Growing Up

What do children learn about growing up and how do they learn it?  I have been thinking about this question since reading a review of Jessica Lahey’s newly published book, “The Gift of Failure.”  Different theories about how parents ruin their kids take turns as flavors of the month.  Recently, considerable attention has been given to the idea that parents these days, under the guise of “helping” their children, intervene in various ways to prevent them from experiencing any failures.  The idea is that as a result, children grow up feeling incompetent and overly dependent on their parents.

How do children learn to take responsibility for their own behavior?  When my husband and I were dating (sounds like an old-fashioned word) I lost a pair of gloves in the theatre.  I became totally distraught and we enlisted an usher with a flashlight to search for the gloves to no avail.  My husband couldn’t believe that I could be so upset about a pair of gloves and he promptly rewrote the nursery rhyme about the three little kittens who cried when they lost their mittens.  In his new version the momma cat said,  “Kittens dear, have no fear, I’ll buy you a new pair.”

The origin of my upset was that as a child I had left a book outside overnight.  It rained and the book when found was ruined.  My mother was unforgiving and for years after the sight of the destroyed cover and wrinkled pages of that book served as a constant reproach.

My husband’s story was that he and his brother would fight about which program they would listen to on the radio.  His mother, furious about the fighting, stormed into their room and threw the radio out of the window.  The end of that story was that when his father came home they all went to the store and bought a new radio.  Perhaps his legacy was that our children when growing up would say, “Never give Dad the tickets to hold – you’ll never see them again,” as he frantically searched through all his pockets.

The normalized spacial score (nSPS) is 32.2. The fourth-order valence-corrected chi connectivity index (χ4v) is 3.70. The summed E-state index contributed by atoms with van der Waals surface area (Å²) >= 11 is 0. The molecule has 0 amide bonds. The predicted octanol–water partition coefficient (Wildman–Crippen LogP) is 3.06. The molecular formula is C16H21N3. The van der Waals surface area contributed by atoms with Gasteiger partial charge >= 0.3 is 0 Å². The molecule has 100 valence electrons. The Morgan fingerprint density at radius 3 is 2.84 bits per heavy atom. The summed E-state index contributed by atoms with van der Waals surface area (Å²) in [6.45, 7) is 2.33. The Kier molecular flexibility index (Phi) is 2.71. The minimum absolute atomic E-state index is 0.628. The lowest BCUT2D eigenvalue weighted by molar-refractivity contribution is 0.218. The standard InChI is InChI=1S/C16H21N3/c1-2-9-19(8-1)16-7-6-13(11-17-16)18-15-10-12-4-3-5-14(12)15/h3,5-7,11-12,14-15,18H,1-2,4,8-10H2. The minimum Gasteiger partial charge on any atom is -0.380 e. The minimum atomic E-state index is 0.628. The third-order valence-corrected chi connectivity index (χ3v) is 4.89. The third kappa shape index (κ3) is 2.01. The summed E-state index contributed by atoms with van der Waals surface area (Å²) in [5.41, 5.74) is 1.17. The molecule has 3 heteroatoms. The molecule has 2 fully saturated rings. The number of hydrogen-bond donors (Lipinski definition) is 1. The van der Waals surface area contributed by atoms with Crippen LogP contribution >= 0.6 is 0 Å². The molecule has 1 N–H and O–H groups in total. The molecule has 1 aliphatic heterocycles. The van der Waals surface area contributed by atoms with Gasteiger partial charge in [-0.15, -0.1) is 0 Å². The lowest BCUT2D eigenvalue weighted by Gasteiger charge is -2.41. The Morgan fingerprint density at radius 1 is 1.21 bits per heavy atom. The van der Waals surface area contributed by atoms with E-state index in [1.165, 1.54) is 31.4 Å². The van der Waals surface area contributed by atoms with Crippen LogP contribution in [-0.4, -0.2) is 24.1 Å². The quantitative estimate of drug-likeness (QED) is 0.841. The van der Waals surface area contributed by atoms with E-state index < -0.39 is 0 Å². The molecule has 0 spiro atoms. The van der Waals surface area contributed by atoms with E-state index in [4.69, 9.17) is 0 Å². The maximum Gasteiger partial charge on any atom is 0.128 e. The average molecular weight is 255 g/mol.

Do children learn from the consequences of their behavior?  Is what they learn not what we might intend as parents?  Most parents I talk to believe strongly in the importance of consequences.  In fact, most often the search is for the kind of consequences that will teach children what parents want them to learn.  Most often it is what leads parents to thoughts of punishment.

Two familiar complaints from parents relate to children’s lack of concern about being late to school and forgetting either their homework or some other item required by the teacher.  I have heard parents bemoan the fact that there are no consequences for the children at school.  Parents ask, “Why isn’t the child sent to the principal’s office when he is late?  Why does the teacher just simply tell her it will be okay to bring it in tomorrow?”

Teachers blame parents and parents blame teachers but the general feeling is that something is amiss in the way children are growing up.  When I think about the impact for me of that book left out in the rain, I can now recognize my mother’s response as understandable in terms of her own life experience and the depression era in which I was growing up.

I see the behavior of parents today as a product of everything else that is part of our social fabric and culture today.  So much that is written seems to scold parents for the way they are raising their children.  I look forward to reading Lahey’s book as I am not sure if it is her point or that of the reviewer that parents have a desperate need to prove their parenting skills.  Many parents today do feel insecure about their parenting skills and it often seems that in our rush to help them (or more likely their children) we are making them feel even more incompetent and dependent on ever-changing prescriptions for child-rearing.

I know that to help children we first have to understand their behavior.  In the same way, we need to do a better job of understanding the behavior of parents.





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